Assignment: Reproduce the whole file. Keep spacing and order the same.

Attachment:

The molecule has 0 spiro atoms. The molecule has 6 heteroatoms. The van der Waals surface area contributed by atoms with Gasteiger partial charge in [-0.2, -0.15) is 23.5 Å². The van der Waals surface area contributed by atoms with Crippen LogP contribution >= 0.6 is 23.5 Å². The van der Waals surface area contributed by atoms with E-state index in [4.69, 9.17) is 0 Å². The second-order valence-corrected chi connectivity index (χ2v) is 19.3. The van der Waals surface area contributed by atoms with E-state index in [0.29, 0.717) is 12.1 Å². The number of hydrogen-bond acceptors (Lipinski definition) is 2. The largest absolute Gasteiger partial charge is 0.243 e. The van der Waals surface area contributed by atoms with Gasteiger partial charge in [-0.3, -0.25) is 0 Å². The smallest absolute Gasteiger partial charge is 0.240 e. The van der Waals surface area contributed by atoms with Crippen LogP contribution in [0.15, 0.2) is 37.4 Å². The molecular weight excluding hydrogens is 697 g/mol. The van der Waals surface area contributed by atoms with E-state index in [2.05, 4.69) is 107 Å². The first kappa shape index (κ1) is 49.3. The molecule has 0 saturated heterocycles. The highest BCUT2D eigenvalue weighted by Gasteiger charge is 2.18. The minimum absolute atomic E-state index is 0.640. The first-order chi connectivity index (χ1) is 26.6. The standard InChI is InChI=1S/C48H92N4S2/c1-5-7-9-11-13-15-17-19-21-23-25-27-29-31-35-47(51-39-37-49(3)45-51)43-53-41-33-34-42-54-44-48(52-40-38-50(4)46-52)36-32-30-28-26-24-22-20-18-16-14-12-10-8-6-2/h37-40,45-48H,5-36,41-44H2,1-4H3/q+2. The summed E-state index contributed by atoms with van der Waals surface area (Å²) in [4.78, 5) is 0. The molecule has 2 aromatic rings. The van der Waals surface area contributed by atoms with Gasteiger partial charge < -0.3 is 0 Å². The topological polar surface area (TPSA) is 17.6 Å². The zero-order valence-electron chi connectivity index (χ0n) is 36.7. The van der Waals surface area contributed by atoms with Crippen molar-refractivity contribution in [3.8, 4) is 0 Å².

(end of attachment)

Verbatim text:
The molecule has 0 spiro atoms. The molecule has 6 heteroatoms. The van der Waals surface area contributed by atoms with Gasteiger partial charge in [-0.2, -0.15) is 23.5 Å². The van der Waals surface area contributed by atoms with Crippen LogP contribution >= 0.6 is 23.5 Å². The van der Waals surface area contributed by atoms with E-state index in [4.69, 9.17) is 0 Å². The second-order valence-corrected chi connectivity index (χ2v) is 19.3. The van der Waals surface area contributed by atoms with E-state index in [0.29, 0.717) is 12.1 Å². The number of hydrogen-bond acceptors (Lipinski definition) is 2. The largest absolute Gasteiger partial charge is 0.243 e. The van der Waals surface area contributed by atoms with Gasteiger partial charge in [-0.3, -0.25) is 0 Å². The smallest absolute Gasteiger partial charge is 0.240 e. The van der Waals surface area contributed by atoms with Crippen LogP contribution in [0.15, 0.2) is 37.4 Å². The molecular weight excluding hydrogens is 697 g/mol. The van der Waals surface area contributed by atoms with E-state index in [2.05, 4.69) is 107 Å². The first kappa shape index (κ1) is 49.3. The molecule has 0 saturated heterocycles. The highest BCUT2D eigenvalue weighted by Gasteiger charge is 2.18. The minimum absolute atomic E-state index is 0.640. The first-order chi connectivity index (χ1) is 26.6. The standard InChI is InChI=1S/C48H92N4S2/c1-5-7-9-11-13-15-17-19-21-23-25-27-29-31-35-47(51-39-37-49(3)45-51)43-53-41-33-34-42-54-44-48(52-40-38-50(4)46-52)36-32-30-28-26-24-22-20-18-16-14-12-10-8-6-2/h37-40,45-48H,5-36,41-44H2,1-4H3/q+2. The summed E-state index contributed by atoms with van der Waals surface area (Å²) in [4.78, 5) is 0. The molecule has 2 aromatic rings. The van der Waals surface area contributed by atoms with Gasteiger partial charge < -0.3 is 0 Å². The topological polar surface area (TPSA) is 17.6 Å². The zero-order valence-electron chi connectivity index (χ0n) is 36.7. The van der Waals surface area contributed by atoms with Crippen molar-refractivity contribution in [3.8, 4) is 0 Å².